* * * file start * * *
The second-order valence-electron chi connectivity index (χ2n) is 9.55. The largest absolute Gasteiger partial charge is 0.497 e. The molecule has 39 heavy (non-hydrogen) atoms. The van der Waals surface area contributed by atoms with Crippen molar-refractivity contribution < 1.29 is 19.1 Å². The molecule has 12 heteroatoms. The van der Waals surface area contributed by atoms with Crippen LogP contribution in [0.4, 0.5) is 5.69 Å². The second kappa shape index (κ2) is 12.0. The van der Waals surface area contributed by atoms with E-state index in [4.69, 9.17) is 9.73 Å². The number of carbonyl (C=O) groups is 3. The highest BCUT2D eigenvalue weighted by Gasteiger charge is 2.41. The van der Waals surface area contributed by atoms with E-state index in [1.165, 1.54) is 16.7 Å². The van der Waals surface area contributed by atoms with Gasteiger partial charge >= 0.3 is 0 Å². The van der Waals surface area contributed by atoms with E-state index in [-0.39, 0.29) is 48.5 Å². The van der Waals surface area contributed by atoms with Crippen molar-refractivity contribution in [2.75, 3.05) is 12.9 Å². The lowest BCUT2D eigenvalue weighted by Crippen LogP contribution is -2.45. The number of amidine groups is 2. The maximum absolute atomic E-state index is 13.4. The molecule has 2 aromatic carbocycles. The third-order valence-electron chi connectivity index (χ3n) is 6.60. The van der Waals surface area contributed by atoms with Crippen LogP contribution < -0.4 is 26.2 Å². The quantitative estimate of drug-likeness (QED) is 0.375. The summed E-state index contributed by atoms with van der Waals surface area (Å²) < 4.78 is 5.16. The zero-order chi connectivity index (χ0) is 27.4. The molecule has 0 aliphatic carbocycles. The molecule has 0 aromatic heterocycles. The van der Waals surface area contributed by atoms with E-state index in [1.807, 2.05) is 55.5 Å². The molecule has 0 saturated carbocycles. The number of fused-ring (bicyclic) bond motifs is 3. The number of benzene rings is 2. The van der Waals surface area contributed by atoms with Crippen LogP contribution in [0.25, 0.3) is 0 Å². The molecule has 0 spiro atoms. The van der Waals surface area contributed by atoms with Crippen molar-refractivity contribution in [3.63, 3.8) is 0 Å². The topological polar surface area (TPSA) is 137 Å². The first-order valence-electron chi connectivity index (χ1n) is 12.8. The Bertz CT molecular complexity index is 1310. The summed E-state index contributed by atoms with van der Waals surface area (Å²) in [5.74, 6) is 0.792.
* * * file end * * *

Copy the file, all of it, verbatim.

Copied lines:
The second-order valence-electron chi connectivity index (χ2n) is 9.55. The largest absolute Gasteiger partial charge is 0.497 e. The molecule has 39 heavy (non-hydrogen) atoms. The van der Waals surface area contributed by atoms with Crippen molar-refractivity contribution < 1.29 is 19.1 Å². The molecule has 12 heteroatoms. The van der Waals surface area contributed by atoms with Crippen LogP contribution in [0.4, 0.5) is 5.69 Å². The second kappa shape index (κ2) is 12.0. The van der Waals surface area contributed by atoms with E-state index in [4.69, 9.17) is 9.73 Å². The number of carbonyl (C=O) groups is 3. The highest BCUT2D eigenvalue weighted by Gasteiger charge is 2.41. The van der Waals surface area contributed by atoms with E-state index in [1.165, 1.54) is 16.7 Å². The van der Waals surface area contributed by atoms with Gasteiger partial charge >= 0.3 is 0 Å². The van der Waals surface area contributed by atoms with E-state index in [-0.39, 0.29) is 48.5 Å². The van der Waals surface area contributed by atoms with Crippen molar-refractivity contribution in [2.75, 3.05) is 12.9 Å². The lowest BCUT2D eigenvalue weighted by Crippen LogP contribution is -2.45. The number of amidine groups is 2. The maximum absolute atomic E-state index is 13.4. The molecule has 2 aromatic carbocycles. The third-order valence-electron chi connectivity index (χ3n) is 6.60. The van der Waals surface area contributed by atoms with Crippen LogP contribution < -0.4 is 26.2 Å². The quantitative estimate of drug-likeness (QED) is 0.375. The summed E-state index contributed by atoms with van der Waals surface area (Å²) < 4.78 is 5.16. The zero-order chi connectivity index (χ0) is 27.4. The molecule has 0 aliphatic carbocycles. The molecule has 0 aromatic heterocycles. The van der Waals surface area contributed by atoms with E-state index in [1.807, 2.05) is 55.5 Å². The molecule has 0 saturated carbocycles. The number of fused-ring (bicyclic) bond motifs is 3. The number of benzene rings is 2. The van der Waals surface area contributed by atoms with Crippen LogP contribution in [0.25, 0.3) is 0 Å². The molecule has 0 spiro atoms. The van der Waals surface area contributed by atoms with Crippen molar-refractivity contribution in [3.63, 3.8) is 0 Å². The topological polar surface area (TPSA) is 137 Å². The first-order valence-electron chi connectivity index (χ1n) is 12.8. The Bertz CT molecular complexity index is 1310. The summed E-state index contributed by atoms with van der Waals surface area (Å²) in [5.74, 6) is 0.792.